The applicants submitted ample evidence that one of TextNow’s customers was harassing and doxing the individuals applicants. The abusive behaviour ensued through numerous calls, texts and offensive voicemails, sending death threats, and going so far as to order pizza to the applicants house (which, while sounding innocuous, is a direct threat in the context of known swatting opportunities).
The applicants submitted a Norwich application to extract information about the harasser from the customer database of TextNow. Generally these orders go unopposed upon notice. But in this context, the rationale for proceeding ex parte was the concern that TextNow has a policy to tell its customers of applications of this type, which may have lead to dire consequences. The Court considered whether to make an interim order prohibiting disclosure of the Norwich application by the respondent when served. Ultimately, the Court determined that notice of the application to TextNow should be waived in the interests of justice.
Justification for waiving notice
For the Court to determine that notice of the application should be waived, they examined the established legal test for granting Norwich orders, including whether:
- The applicant has provided sufficient evidence to raise a valid, bona fide or reasonable claim;
- The applicant has established a relationship with the third party from whom the information is sought, such that it establishes that the third party is somehow involved in the acts complained of;
- The third party is the only practicable source of the information available;
- The third party can be indemnified for costs to which the third party may be exposed because of the disclosure; and
- The interests of justice favour obtaining the disclosure.
In determining whether to provide notice of the Norwich application to TextNow, the Court assessed the need for discovery and the proposed use for the information sought. The arguments against providing notice generally underscore whether notice to the alleged wrongdoer may precipitate the dissipation of assets or additional offences.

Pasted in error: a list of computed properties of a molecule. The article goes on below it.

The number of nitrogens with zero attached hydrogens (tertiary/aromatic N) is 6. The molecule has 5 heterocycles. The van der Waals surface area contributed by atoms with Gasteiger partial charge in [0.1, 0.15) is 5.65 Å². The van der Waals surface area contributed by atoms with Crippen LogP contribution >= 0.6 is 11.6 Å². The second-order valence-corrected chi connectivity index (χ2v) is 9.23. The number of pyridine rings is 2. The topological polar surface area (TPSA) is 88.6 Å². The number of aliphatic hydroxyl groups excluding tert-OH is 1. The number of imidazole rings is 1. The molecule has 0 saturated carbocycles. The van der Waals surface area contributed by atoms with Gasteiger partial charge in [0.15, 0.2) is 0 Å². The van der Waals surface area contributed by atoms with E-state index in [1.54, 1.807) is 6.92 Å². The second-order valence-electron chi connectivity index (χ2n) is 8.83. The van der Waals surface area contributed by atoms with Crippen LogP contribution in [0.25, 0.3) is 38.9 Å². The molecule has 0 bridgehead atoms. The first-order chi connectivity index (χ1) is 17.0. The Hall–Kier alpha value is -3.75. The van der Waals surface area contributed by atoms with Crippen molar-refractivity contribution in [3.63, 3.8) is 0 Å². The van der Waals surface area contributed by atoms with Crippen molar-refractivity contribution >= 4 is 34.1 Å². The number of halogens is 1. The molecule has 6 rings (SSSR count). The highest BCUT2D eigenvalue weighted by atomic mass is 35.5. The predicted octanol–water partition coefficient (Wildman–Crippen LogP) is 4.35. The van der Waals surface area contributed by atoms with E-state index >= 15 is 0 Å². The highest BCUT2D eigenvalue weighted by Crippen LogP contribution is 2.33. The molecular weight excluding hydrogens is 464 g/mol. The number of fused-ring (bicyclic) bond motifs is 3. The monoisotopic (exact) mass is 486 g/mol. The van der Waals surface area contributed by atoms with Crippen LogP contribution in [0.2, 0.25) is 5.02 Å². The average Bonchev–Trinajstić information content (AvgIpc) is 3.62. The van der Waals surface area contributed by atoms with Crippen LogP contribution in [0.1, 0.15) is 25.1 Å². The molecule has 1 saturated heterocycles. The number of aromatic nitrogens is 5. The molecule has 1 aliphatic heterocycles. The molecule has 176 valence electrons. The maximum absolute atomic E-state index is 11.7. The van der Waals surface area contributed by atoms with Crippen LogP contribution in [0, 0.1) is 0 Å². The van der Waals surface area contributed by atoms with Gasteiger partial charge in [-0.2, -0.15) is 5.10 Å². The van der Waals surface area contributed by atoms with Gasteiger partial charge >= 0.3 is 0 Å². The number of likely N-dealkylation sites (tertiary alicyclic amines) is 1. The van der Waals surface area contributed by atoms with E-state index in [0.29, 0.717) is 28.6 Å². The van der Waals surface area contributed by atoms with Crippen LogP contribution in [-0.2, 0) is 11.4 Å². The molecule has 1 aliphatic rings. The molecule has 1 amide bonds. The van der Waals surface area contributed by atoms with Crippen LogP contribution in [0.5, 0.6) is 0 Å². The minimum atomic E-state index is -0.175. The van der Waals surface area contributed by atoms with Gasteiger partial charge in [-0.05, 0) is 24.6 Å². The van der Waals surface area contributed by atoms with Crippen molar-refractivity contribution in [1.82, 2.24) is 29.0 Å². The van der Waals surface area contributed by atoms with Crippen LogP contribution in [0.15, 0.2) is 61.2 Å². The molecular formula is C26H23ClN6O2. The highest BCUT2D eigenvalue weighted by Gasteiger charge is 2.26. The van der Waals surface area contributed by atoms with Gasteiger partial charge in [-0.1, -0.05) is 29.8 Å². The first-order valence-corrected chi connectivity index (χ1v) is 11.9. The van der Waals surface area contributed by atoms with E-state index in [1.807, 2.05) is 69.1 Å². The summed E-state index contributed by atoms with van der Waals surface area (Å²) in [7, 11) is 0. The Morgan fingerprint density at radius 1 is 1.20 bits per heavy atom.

The Superior Court concluded that notice of the application should be waived because the delay necessary to give notice of the proceeding could entail severe consequences, elaborating that if TextNow followed its posted policy and informed its customer of the application, the harm the customer may commit is serious given evidence of anti-social behaviour and overt threats. The Court clarified that providing notice would be foolhardy given the nature of threats made against the applicant Bungie employees.
Finally, the Court elaborated that this equitable remedy ought to be made available to identify people in circumstances of harassment, racism, doxing, overt threats or the abuse of private information. Regardless of the wrongdoer’s location, the Court elaborated that the identity of targets should be discoverable provided the prerequisites of a Norwich application are met.
As anonymity surges throughout the globe, it becomes increasingly difficult to identify individuals who have committed wrongdoing. The progression of social media and identity-concealing apps contributes to this inconspicuousness and functions to hinder legal investigations.
The Superior Court’s affirmation of ex parte Norwich relief in circumstances of online harassment serves to give yet another tool to pierce the veil of duplicitous offenders. This equitable remedy will prove valuable in certain litigation settings and serve to diminish strain and cost in cross-border investigations. And, when the circumstances dictate, removing the obligation to provide notice expedites legal proceedings and ensures the potential consequences of litigation are mitigated well in advance.
A version of this article was originally published on dlapiper.com (and is used with permission), but it provides only general information about legal issues and developments, and is not intended to provide specific legal advice. Please see DLA Piper’s disclaimer for more details.